Re: strange stack limit behavior when allocating more than 2GB mem on 32bit machine

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On Fri, 21 Aug 2009 05:47:28 +0200, Joe <longapple@xxxxxxxxx> wrote:

Here I encounter something which I can't understand.
What I want to do is to allocate ~2.5GB mem, it fails when stack limit
is unlimited, but succeeded when stack limit is 10240.

I cannot really answer your question but maybe this will give
you some more insight:

$ free -m
             total       used       free     shared    buffers     cached
Mem:          2024       1996         28          0         30       1401
-/+ buffers/cache:        563       1461
Swap:        10236          0      10236
$ ulimit -s
10240
$ ./malloc 2500
Malloc succeeded               <======= succeeds when stack limit is 10240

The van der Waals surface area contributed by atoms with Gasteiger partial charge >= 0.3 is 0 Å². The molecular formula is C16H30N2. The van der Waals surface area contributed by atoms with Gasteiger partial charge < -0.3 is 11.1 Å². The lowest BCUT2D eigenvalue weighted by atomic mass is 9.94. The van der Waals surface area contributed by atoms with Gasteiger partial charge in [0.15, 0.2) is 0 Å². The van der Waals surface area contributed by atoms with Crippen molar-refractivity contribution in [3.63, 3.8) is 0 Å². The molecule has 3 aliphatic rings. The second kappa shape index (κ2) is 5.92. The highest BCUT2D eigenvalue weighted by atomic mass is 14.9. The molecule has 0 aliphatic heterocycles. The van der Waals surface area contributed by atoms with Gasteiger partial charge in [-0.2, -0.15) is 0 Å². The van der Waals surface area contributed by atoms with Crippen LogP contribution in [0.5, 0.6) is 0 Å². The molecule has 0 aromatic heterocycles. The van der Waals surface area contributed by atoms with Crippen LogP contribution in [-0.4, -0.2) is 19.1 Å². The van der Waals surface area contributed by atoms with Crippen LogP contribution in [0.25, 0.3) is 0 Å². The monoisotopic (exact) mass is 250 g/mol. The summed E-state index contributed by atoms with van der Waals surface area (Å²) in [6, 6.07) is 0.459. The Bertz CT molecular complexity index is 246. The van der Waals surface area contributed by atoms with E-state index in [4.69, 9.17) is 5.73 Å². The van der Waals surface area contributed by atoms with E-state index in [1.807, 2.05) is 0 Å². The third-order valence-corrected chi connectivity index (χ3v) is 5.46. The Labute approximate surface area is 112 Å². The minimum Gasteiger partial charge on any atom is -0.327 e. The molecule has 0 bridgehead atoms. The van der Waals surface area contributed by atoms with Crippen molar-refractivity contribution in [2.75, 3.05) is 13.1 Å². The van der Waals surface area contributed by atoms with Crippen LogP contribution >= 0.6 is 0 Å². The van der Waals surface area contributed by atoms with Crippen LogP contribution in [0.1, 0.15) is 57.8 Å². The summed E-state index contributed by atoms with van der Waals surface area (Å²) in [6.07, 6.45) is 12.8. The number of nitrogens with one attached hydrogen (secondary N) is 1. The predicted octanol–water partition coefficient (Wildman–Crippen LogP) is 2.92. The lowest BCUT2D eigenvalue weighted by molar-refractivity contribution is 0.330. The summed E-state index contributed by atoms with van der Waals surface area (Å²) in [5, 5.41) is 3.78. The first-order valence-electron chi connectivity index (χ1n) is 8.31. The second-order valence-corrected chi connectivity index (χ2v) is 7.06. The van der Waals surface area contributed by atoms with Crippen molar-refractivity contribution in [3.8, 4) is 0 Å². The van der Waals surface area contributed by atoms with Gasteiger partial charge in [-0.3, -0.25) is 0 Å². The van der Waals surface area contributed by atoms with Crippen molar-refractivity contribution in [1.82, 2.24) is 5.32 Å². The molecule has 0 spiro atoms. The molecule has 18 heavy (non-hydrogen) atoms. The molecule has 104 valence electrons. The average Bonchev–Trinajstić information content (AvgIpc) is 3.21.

$ ulimit -s unlimited
$ ./malloc 2500
malloc failed: Cannot allocate memory   <======== fails when stack
limit is unlimited???

On 32-bit system, in standard configuration, user space programs can address
up to 3GiB of RAM (the other 1GiB is reserved for kernel).  It's possible
that with unlimited stack Linux reserves more address space for stack leaving
less for heap -- this may cause malloc(3) to fail.

BTW, there is no such problem on 64bit machine

On 64-bit system, the 3GiB address space limit described above does not exist
and thus, if I'm correct, the program will succeed.

BTW. By default Linux does not allocate memory when calling malloc(3)
(sbrk(2) in fact). The pages are allocated when they are first
referenced.  This means, that even though malloc(3) returns non-NULL you
may have no access to the allocated area -- ie. program will segfault
trying to access it.  Yes, this is in violation of the C standard.

--
Best regards,                                            _     _
 .o. | Liege of Serenly Enlightened Majesty of         o' \,=./ `o
 ..o | Computer Science,  Michał "mina86" Nazarewicz      (o o)
 ooo +-----<mina86@xxxxxxx>----<mina86@xxxxxxxxxx>----ooO--(_)--Ooo--

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